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ROLE OF ADRENERGIC NEURONS IN MOTOR CONTROL: EXAMINATION OF CEREBELLAR PURKINJE NEURONS IN MICE FOLLOWING SELECTIVE ADRENERGIC CELL ABLATION IN VIVO

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Date Issued:
2016
Abstract/Description:
Phenylethanolamine-N-methyltransferase (Pnmt) is the enzyme that catalyzes the conversion of noradrenaline to adrenaline. These catecholamines are synthesized in the medulla of the adrenal gland and by some neurons of the central nervous system. The precise location of Pnmt action in the brain and its physiological significance are unknown. Prior studies led by Aaron Owji, a graduate student in Dr. Ebert�s laboratory, showed that mice with selectively ablated Pnmt cells show signs of neurological defects such as abnormal gait, weakened grip strength, lack of balance, reduced movement, and defective reflexes during tail suspension tests. The cerebellum is a small section of the brain that is responsible for fine-tuning motor commands. Since the Purkinje cells of the cerebellum act as the sole source of output from the cerebellar cortex, impairment of these cells could possibly account for the motor deficits seen in the mice models. The purpose of this project is to determine if there is indeed a change in Purkinje cells between wild type mice and Pnmt-ablated mice. The first aim is to identify quantitative differences in cell count between both genotypes. The second aim is to determine any morphological changes in the Purkinje cells. The main technique used in this project is immunohistochemistry in which cerebellum tissue from mice models are stained with Calbindin (a cellular marker for Purkinje neurons) and imaged with a confocal microscope. Results showed a slight reduction in the Purkinje cells of the ablated mice compared to the control genotype, accompanied with observable differences in cell structure. Understanding catecholamine pathway mechanisms in the nervous system is imperative for elucidating and targeting key players in neurodegenerative disorders.
Title: ROLE OF ADRENERGIC NEURONS IN MOTOR CONTROL: EXAMINATION OF CEREBELLAR PURKINJE NEURONS IN MICE FOLLOWING SELECTIVE ADRENERGIC CELL ABLATION IN VIVO.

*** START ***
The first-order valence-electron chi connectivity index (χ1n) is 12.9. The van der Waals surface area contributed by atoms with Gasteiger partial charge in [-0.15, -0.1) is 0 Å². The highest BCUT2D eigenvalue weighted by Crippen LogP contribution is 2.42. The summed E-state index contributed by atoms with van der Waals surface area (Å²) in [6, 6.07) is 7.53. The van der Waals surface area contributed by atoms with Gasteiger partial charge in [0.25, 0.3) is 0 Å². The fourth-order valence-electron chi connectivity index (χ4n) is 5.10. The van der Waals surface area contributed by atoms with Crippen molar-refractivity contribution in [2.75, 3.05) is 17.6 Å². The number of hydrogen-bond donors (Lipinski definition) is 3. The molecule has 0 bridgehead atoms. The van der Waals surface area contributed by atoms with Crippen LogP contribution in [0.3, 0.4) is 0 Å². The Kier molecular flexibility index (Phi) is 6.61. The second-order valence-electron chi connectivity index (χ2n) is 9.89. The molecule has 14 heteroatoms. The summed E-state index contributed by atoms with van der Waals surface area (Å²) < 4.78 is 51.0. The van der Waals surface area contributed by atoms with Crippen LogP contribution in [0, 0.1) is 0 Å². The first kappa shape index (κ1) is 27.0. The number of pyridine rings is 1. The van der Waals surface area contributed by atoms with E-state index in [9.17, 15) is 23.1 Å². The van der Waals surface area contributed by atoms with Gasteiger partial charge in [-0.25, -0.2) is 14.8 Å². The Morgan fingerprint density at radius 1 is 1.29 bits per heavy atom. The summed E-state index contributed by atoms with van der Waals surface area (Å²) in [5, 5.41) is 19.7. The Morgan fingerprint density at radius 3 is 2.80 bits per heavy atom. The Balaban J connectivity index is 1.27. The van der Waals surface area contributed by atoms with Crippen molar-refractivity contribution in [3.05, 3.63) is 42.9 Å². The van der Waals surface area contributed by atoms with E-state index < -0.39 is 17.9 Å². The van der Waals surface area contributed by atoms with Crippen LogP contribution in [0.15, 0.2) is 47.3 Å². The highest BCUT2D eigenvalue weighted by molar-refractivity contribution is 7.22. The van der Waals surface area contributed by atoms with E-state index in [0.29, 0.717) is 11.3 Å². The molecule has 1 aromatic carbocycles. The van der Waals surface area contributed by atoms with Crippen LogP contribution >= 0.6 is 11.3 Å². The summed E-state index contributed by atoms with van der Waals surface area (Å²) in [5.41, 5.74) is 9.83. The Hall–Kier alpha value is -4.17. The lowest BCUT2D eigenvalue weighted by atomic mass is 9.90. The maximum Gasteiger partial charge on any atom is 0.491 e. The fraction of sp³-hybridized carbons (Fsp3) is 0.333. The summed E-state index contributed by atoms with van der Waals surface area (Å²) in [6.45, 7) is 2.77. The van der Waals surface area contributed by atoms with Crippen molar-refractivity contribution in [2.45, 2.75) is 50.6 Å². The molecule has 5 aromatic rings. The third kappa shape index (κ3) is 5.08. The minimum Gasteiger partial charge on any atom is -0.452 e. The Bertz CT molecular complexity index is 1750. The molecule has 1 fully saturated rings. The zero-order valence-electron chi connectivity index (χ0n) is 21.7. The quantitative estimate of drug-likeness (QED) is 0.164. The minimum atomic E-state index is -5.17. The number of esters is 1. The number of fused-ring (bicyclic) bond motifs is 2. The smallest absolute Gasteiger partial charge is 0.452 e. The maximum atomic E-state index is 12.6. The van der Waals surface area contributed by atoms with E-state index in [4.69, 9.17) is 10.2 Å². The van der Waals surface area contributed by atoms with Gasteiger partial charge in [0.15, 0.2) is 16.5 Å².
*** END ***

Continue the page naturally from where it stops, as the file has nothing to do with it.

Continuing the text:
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Name(s): Mansour, Monica, Author
Ebert, Steven, Committee Chair
University of Central Florida, Degree Grantor
Type of Resource: text
Date Issued: 2016
Publisher: University of Central Florida
Language(s): English
Abstract/Description: Phenylethanolamine-N-methyltransferase (Pnmt) is the enzyme that catalyzes the conversion of noradrenaline to adrenaline. These catecholamines are synthesized in the medulla of the adrenal gland and by some neurons of the central nervous system. The precise location of Pnmt action in the brain and its physiological significance are unknown. Prior studies led by Aaron Owji, a graduate student in Dr. Ebert�s laboratory, showed that mice with selectively ablated Pnmt cells show signs of neurological defects such as abnormal gait, weakened grip strength, lack of balance, reduced movement, and defective reflexes during tail suspension tests. The cerebellum is a small section of the brain that is responsible for fine-tuning motor commands. Since the Purkinje cells of the cerebellum act as the sole source of output from the cerebellar cortex, impairment of these cells could possibly account for the motor deficits seen in the mice models. The purpose of this project is to determine if there is indeed a change in Purkinje cells between wild type mice and Pnmt-ablated mice. The first aim is to identify quantitative differences in cell count between both genotypes. The second aim is to determine any morphological changes in the Purkinje cells. The main technique used in this project is immunohistochemistry in which cerebellum tissue from mice models are stained with Calbindin (a cellular marker for Purkinje neurons) and imaged with a confocal microscope. Results showed a slight reduction in the Purkinje cells of the ablated mice compared to the control genotype, accompanied with observable differences in cell structure. Understanding catecholamine pathway mechanisms in the nervous system is imperative for elucidating and targeting key players in neurodegenerative disorders.
Identifier: CFH2000053 (IID), ucf:45511 (fedora)
Note(s): 2016-05-01
B.S.
College of Medicine, Burnett School of Biomedical Sciences
Bachelors
This record was generated from author submitted information.
Subject(s): Adrenergic Hormones
Pnmt
Purkinje Cells
Immunohistochemistry
Motor Control
Cerebellum
Persistent Link to This Record: http://purl.flvc.org/ucf/fd/CFH2000053
Restrictions on Access: campus 2017-05-01
Host Institution: UCF

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